The Long-lasting Toxicity of Parental Labels

When I treated adults who had been verbally abused by their parents, I sometimes wondered if they needed a stain remover more than a therapist. The disfiguring mark was not on the surface, however. Below the scalp, the mistreatment created a misunderstanding of their human qualities and mangled the internal mental machinery; warped their reasoning about themselves. I will offer some thoughts on the confusion caused — the fouled self-image the abused soul believes to be true, not recognizing the phony bill of goods he received.

Epistemology is a word you might not know, but frames how the negative label distorts the victim’s thoughts about himself. Epistemology is the study of knowledge. The field is important because it deals with how we process information to determine what is true (factual) and how we distinguish what is supported by evidence rather than a matter of belief, misunderstanding, or a misapplied label.

When did our tarnished child become discolored? He almost always was the target of family criticism, outside bullying, or both. The young one’s actions were mocked. Names were called over and over. I’ll concentrate on the home. Children are not in a position to find another one.

Kids need whatever protection parents provide, even as little as it is. No matter what, they must stay close to the caretakers when they are small. No Plan B exists, no reason to expect more kindness outside the family than in.

The small one’s dependency on the parents requires belief in the latter’s competence and knowledge about the world.

Think of the child as both who he is objectively, that is, how we might evaluate him in the absence of any bias; and as a social construct: the person described in the adjectives and nouns of the parents’ choosing, regardless of who he is in reality.

The child holds little knowledge of the world other than what is offered in the house. He claims no other authoritative information to suggest the social construct/label is wrong. Since parents are the first and primary authorities, nothing suggests they are misguided. Especially if their words are characterized as being “for your own good.”

Any hope of parental love, approval, and protection would depend on the ability to persuade the parent that the label has been misapplied. The small one cannot afford (even to himself, even were he able to put the concepts and words together) to challenge the parents’ description of him without causing internal terror. Such awareness would require his recognition of the dilemma he is in: a tiny person at the hands of powerful, disturbed adults upon whom he is dependent. The opinion of the home’s commanders is therefore taken for truth. Only if the girl or boy can accept the verdict and do better to please those in charge might he have a chance. This necessary bit of self-delusion allows him to hope his situation might be changed by something in his control.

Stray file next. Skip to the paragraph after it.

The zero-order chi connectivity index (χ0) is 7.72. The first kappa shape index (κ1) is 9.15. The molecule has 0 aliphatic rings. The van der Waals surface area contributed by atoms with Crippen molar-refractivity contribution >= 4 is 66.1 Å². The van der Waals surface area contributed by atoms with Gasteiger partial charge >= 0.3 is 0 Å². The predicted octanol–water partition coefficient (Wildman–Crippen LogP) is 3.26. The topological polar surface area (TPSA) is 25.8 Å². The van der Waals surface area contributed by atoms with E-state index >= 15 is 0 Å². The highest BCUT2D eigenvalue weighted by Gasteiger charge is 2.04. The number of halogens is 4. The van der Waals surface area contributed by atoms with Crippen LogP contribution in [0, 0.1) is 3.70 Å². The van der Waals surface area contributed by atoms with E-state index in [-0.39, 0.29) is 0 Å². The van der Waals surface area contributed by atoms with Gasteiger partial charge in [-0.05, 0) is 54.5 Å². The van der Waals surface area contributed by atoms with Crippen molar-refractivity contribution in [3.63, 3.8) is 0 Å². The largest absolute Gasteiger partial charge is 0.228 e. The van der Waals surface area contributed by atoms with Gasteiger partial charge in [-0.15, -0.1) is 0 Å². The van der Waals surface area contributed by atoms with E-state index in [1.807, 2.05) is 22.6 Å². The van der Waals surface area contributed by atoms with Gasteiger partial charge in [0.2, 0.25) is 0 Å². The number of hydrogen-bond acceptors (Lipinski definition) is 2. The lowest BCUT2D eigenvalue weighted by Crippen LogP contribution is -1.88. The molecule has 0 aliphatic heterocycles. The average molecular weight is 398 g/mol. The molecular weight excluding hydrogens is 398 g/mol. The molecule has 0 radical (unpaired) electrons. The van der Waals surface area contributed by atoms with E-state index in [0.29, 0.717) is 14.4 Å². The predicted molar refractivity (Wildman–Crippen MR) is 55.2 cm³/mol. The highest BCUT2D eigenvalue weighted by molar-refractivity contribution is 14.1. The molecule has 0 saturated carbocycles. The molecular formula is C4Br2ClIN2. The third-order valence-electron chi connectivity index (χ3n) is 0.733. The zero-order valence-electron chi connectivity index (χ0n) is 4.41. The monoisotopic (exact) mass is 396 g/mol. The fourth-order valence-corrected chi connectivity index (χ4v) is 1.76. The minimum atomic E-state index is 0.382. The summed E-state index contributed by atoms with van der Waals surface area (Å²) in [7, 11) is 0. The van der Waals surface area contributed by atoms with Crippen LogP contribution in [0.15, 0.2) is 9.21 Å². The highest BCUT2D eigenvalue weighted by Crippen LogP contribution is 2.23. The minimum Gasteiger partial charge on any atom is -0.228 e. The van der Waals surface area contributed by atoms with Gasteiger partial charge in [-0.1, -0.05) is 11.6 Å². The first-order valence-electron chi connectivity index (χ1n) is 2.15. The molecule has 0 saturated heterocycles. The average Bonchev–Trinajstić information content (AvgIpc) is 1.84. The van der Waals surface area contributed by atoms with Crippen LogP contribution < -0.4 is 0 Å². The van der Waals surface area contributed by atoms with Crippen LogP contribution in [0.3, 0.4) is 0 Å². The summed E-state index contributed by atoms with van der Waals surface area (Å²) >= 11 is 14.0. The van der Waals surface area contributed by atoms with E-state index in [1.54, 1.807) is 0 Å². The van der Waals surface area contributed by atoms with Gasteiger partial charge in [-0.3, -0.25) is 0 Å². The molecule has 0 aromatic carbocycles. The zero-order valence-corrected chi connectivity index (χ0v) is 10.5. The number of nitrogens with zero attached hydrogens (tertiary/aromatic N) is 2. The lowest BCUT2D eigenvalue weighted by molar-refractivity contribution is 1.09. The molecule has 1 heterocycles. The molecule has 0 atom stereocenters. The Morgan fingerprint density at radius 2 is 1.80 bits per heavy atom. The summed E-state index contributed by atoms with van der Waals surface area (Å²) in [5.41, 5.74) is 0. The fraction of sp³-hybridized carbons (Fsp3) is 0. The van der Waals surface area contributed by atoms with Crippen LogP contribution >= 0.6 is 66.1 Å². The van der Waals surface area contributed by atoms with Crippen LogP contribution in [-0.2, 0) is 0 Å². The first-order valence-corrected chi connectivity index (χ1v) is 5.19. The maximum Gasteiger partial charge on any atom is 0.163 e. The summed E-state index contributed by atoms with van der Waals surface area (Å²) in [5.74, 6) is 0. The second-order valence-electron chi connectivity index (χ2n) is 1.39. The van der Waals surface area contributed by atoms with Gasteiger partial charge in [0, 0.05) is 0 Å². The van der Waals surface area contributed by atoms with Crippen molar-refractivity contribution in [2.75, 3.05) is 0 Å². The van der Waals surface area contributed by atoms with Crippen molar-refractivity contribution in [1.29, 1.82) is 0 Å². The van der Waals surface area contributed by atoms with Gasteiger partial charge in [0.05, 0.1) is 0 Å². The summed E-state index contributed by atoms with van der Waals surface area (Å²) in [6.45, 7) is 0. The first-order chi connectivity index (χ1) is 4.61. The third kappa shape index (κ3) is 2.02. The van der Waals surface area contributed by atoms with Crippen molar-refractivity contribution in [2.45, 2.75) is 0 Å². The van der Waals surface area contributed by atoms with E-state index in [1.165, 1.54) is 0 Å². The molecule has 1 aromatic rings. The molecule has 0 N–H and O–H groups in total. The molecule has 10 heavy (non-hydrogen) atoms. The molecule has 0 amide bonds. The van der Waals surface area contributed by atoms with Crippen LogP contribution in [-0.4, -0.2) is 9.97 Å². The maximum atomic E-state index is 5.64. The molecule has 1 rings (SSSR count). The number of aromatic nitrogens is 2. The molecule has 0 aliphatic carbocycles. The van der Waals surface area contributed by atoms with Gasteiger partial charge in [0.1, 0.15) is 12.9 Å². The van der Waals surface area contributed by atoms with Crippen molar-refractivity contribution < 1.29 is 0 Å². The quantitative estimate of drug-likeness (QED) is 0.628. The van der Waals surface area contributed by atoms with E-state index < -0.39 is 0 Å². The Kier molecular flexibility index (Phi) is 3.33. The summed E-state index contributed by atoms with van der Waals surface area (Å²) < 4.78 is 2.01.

He already accepts the truth of something for which the evidence is weak or nonexistent. Use of his cognitive equipment is thereby impaired from an early age.

Since the label now must be considered valid, let’s think of how the labelers treat our growing child as a personality, and how they respond to his behavior:

  1. The boy’s character, nature, and existence are seen as unworthy. The parents communicate — sometimes just by a look — that he doesn’t measure up. His presence alone is displeasing. No matter how inoffensive he might be in a given moment, he inhabits the status white bigots confer on people of color. The latter would need to vanish in order to make the racists happy. The child, to produce the same result for mom and dad, would have to, as well.
  2. Mistakes (and every child makes lots of them) are used by the authority as evidence the label is valid.
  3. Any behavior that is objectively good is either minimized in importance or ignored. No amount of proper behavior nor rational argument is sufficient to change the overseer’s verdict.

All of this is bad enough by itself. Worse, however, the child carries not only a dishonest label, but a warped way of thinking about himself. The internal mental machinery continues to inflict damage — even in the absence of the parents — when he takes on the world outside. Thus, whatever success he achieves there, it is never enough.

The past becomes present.

Too often the adult will carry the internalized words wherever he goes, continuing to search unconsciously for people who are like his folks (since their authority and value have not yet been overturned), and think about his own worth in the way he was taught. He remains characterologically flawed in his very existence. He believes he is a person who behaves in negative or inadequate or foolish ways, and someone whose strengths are trivial in contrast to all of the qualities inside that count against him.

The individual lacks self-awareness. He continues to see himself in terms of the social construct given by his parents. Moreover, the deforming quality of his thought has doubtless led him to many errors in dealing with the world, further confirming the verdict he received from the biased jury at home.

Only with enough unhappiness might the pain cause him to challenge the internalized parental voice, or seek treatment which will encourage such a process. His descent into the suffering can actually be the first step to discarding the social construct he was given, alter those self-defeating behaviors he since adopted, and transform his self-image. Without opening the emotion attached to the humiliating label, therapy is not likely to succeed. Indeed, had verbal persuasion by himself or others worked, counseling wouldn’t be needed.

The mountain top of truth — knowledge of who he is — is a long distance away. But, as the old Chinese proverb tells us, “a journey of a thousand miles begins with a single step.”